‘Mistborn’ Trilogy by Brandon Sanderson: Series Review

“For every Push, there is a Pull. A consequence.”

– The Hero of Ages, Mistborn Book 3

I recently finished Brandon Sanderson’s Mistborn trilogy, and I just had to write a full series review. This was a series which changed so much over the course of just three books (albeit, some quite weighty ones), that I had a lot of thoughts upon completing it. I’ll keep this spoiler-free, which is going to be tricky, considering how much the story changed over the course of the trilogy, but I’ll do my best.

The Mistborn trilogy is part of a larger series of books which exist in the same universe. It’s considered a separate trilogy, since these are the only three books which directly centre around these protagonists -at least as far as I know- and from my experience, these books function perfectly as a trilogy all on their own. I can safely say that I wouldn’t feel any dissatisfaction to end my experience of the Mistborn series here, although I’ll admit I’m curious to find out where the books go from here.

“It’s easy to believe in something when you win all the time… the losses are what define a man’s faith.” 

– The Well of Ascension, Mistborn Book 2

The series takes place in a world where ash falls from the sky, and mists envelope the streets at night. On the throne sits the Lord Ruler, a God served by sinister and powerful men with metal spikes for eyes. The oppressed Skaa people are broken, starving, and live in fear of the Lord Ruler, while the nobles enjoy balls and court intrigue. Living amongst the ordinary, some in hiding within the Skaa community, others nobles, protecting their houses and skewing politics, there are allomancers. These are people with the ability to draw powers from metal, and maybe the only people who might have a chance of bringing down the Lord Ruler and lifting the oppression from the Skaa. In the first book in the series, The Final Empire, one man with such powers assembles a criminal crew to do exactly this.

“Marsh: Our best efforts were never even a mild annoyance to the Lord Ruler.
Kelsier: Ah, but being an annoyance is something that I am very good at. In fact, I’m far more than just a ‘mild’ annoyance–people tell me I can be downright frustrating. Might as well use this talent for the cause of good, eh?”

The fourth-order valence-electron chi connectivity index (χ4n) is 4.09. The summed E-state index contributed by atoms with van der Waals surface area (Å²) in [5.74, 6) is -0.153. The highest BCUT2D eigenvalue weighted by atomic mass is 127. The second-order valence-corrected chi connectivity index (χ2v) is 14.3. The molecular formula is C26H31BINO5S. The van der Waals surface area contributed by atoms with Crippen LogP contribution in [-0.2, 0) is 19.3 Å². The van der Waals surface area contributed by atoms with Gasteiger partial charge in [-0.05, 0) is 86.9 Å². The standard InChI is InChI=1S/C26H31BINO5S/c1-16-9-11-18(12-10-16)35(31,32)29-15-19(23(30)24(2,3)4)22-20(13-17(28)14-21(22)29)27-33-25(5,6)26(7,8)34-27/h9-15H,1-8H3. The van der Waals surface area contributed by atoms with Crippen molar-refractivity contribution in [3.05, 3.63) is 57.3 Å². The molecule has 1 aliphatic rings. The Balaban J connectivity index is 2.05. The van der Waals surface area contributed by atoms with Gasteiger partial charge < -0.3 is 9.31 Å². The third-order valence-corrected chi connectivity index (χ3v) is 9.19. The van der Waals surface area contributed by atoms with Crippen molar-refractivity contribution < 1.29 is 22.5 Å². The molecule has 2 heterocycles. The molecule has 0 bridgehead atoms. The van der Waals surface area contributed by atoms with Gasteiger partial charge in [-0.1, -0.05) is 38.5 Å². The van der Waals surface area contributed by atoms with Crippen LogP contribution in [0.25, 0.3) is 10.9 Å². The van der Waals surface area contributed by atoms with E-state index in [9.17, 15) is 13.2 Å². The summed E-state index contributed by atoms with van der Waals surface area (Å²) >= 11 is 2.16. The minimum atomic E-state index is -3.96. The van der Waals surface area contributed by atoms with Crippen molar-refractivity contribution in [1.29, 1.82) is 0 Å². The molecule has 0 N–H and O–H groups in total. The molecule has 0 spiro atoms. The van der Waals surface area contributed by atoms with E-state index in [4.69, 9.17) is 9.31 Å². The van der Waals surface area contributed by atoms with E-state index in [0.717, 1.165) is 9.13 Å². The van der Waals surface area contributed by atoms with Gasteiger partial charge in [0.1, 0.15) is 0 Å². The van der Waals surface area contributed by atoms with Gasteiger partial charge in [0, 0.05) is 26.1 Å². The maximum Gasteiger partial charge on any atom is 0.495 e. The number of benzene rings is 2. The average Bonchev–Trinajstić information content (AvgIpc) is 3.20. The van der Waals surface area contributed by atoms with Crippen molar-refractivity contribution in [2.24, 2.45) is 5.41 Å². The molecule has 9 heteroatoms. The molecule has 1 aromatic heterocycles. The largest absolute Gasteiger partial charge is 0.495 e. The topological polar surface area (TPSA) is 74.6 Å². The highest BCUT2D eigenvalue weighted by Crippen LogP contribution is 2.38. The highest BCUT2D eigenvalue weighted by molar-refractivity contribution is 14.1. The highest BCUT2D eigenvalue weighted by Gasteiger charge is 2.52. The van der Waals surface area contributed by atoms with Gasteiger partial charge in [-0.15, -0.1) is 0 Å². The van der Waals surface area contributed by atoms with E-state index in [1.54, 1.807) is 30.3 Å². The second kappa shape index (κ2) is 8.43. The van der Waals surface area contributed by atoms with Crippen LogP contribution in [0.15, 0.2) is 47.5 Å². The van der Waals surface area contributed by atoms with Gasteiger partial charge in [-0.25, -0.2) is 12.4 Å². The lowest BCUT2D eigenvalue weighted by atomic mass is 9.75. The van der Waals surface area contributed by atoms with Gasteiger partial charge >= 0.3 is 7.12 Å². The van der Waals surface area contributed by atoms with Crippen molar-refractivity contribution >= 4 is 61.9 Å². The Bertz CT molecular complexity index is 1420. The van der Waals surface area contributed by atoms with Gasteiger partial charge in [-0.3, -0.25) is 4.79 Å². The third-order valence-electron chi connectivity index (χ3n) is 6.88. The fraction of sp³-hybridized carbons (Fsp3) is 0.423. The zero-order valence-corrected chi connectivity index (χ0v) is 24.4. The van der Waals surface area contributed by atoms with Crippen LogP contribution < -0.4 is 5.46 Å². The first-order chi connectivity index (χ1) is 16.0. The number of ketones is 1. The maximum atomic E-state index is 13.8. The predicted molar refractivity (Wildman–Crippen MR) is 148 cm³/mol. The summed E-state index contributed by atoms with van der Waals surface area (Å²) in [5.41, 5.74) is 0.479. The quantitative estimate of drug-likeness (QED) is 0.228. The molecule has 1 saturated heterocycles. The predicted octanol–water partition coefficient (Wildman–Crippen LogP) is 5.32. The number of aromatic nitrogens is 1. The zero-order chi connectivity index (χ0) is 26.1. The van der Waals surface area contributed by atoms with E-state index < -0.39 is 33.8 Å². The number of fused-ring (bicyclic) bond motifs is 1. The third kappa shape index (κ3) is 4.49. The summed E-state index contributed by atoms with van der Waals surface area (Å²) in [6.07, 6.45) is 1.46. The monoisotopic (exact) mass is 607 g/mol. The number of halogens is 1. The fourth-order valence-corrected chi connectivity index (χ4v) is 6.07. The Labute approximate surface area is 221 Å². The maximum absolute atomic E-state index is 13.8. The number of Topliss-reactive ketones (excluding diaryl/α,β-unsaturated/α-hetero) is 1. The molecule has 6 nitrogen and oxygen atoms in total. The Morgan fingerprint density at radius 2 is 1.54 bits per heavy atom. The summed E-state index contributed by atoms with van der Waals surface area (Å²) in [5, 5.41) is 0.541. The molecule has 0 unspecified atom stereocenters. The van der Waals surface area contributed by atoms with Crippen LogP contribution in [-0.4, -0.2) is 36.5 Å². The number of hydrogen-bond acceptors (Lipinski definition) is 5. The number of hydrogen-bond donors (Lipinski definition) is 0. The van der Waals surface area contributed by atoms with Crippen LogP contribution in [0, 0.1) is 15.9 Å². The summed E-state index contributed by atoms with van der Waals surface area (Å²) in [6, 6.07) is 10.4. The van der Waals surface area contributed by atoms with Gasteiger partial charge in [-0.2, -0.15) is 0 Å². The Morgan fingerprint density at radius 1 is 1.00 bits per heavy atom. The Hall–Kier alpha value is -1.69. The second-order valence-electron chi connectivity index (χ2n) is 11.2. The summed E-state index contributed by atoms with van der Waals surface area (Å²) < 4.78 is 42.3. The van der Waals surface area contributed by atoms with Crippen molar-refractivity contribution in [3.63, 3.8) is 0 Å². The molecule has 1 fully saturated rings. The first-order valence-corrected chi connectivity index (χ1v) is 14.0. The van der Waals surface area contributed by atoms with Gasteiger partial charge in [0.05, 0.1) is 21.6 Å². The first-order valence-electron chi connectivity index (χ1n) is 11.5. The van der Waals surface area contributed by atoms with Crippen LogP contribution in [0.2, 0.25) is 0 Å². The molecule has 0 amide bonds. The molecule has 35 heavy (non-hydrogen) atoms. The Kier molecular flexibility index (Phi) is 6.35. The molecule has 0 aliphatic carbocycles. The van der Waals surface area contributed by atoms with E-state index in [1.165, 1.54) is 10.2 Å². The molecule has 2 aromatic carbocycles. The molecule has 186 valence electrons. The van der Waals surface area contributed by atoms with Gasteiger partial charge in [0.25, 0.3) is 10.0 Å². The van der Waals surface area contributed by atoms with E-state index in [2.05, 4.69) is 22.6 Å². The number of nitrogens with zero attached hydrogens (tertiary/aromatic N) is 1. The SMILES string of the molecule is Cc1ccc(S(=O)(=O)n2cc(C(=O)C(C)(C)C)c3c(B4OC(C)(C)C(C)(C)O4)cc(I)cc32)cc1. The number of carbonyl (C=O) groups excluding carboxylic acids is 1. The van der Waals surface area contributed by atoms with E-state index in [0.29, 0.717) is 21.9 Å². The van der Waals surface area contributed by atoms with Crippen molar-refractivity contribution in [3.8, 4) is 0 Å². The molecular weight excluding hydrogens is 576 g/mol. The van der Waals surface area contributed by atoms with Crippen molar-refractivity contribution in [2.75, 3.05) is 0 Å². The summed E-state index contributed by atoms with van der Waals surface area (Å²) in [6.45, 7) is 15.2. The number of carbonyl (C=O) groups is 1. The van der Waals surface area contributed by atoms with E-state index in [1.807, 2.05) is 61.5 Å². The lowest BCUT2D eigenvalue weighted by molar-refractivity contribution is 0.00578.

– The Final Empire, Mistborn Book 1

The thing which first attracted me to this series was the unique  powers system of using metals to gain (sometimes physics-based) superhuman abilities. What kept me reading the series were the rapidly-changing scenarios the protagonists found themselves in, as I saw the effects of their actions ripple and escalate as the story progressed.

The writing in this series feels a lot more straight-forward than a lot of fantasy books, making it refreshingly easy to read. My only complaint about this is that occasionally things are over-explained (the opposite problem to that of a lot of fantasy books), but this happens less as the series goes on.

“There’s always another secret”

– The Final Empire, Mistborn Book 1

The trilogy is filled with plenty of mystery, but also plenty of solutions, which makes for a very satisfying ending, as there’s a real pay-off from plans which are laid very early on in the series. In my opinion, the books improve as the series goes on, with the final installment, The Hero of Ages, being one of my favourite series conclusions ever.

I thought this series had a good balance of action, character-development, politics, mystery, and even some romance (of which I’ll admit I was skeptical at first). I would definitely recommend this for anyone who likes fantasy, and would urge any readers to stick with it until the end, because the pay-off makes even the more awkward sections of the first book worthwhile. Since Mistborn has a completely different feel to books by authors like George R. R. Martin and Robin Hobb, this series felt like a really unique read.

“Somehow, we’ll find it. The balance between whom we wish to be and whom we need to be. But for now, we simply have to be satisfied with who we are.” 

– The Hero of Ages, Mistborn Book 3

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